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    "A History of Medieval Islam", by J.J. Saunders (Routledge and Kegan Paul, 1965), xv, 219. Review by Dr. Paul-Thomas Ferguson.

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    A review of "A History of Medieval Islam", by J.J. Saunders (Routledge and Kegan Paul, 1965), xv, 219. Review by Dr. Paul-Thomas Ferguson. In this review, Dr. Ferguson surveys the material covered in the work and analyzes the strengths and weaknesses of the author's arguments.

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    Studies of the Near East, especially those dealing with the age of Muhammad and the spread of Islam, tend to fall into a couple of recognizable categories. Some deal specifically and primarily with the emergence of Islam as the third great western religion, highlighting its origins as a faith combining Arabian paganism with Judeo-Christian traditions. Other scholars have concentrated first and foremost on the political institutions of the Islamic state, spending more time on the rise of the new governmental systems of the caliphates rather than detailing the religious aspects of the Islamic world. Despite a title which suggests otherwise, J.J. Saunders' "A History of Medieval Islam" falls solidly into the latter category. Despite the fact that this book glosses over the important ideas and beliefs of the Muslim faith, Saunders manages, through deliberate clarity, to produce an admirably readable survey of the first six hundred years of Islamic power.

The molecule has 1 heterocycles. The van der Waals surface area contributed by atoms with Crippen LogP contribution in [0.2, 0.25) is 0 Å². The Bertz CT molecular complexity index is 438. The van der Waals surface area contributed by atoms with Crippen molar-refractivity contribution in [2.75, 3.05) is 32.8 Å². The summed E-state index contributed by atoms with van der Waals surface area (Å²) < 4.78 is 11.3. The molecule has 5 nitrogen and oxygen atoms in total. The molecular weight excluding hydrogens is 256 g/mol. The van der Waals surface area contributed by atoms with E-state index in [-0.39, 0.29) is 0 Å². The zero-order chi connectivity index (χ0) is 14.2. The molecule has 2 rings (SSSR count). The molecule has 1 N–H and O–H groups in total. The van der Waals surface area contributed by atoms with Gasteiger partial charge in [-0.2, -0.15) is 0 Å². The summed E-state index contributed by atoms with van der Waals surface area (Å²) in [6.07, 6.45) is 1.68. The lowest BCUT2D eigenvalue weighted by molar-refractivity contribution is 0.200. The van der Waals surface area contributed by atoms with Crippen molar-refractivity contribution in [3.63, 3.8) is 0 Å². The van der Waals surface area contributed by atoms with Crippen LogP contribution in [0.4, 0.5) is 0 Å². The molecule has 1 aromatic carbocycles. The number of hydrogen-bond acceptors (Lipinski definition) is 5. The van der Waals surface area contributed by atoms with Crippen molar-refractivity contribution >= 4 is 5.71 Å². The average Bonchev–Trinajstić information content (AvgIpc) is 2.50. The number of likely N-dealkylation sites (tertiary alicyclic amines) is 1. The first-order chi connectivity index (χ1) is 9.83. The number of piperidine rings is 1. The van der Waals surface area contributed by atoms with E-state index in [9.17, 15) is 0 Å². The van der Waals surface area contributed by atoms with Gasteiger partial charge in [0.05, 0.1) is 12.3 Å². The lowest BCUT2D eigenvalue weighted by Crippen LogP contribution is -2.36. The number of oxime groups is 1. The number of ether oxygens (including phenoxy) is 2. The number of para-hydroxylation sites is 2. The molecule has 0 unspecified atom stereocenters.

The only significant problem with this work, fortunately, is the title. This is not a history of medieval Islam, in fact, but rather a history of the medieval Islamic world. Saunders, though he provides a survey of Muhammad's life and works, says little about the origins of Islam, other than to define the Pillars of the faith. Some attention is given to the schism between Sunni and Shi'a believers, but this information serves more to provide background for the discussion of political struggles rather than to enlighten the reader on religious doctrine. Though more could have been said about Islam itself, this might not trouble the reader were it not for the title. Given the author's admission that his work "does not profess to trace the ...

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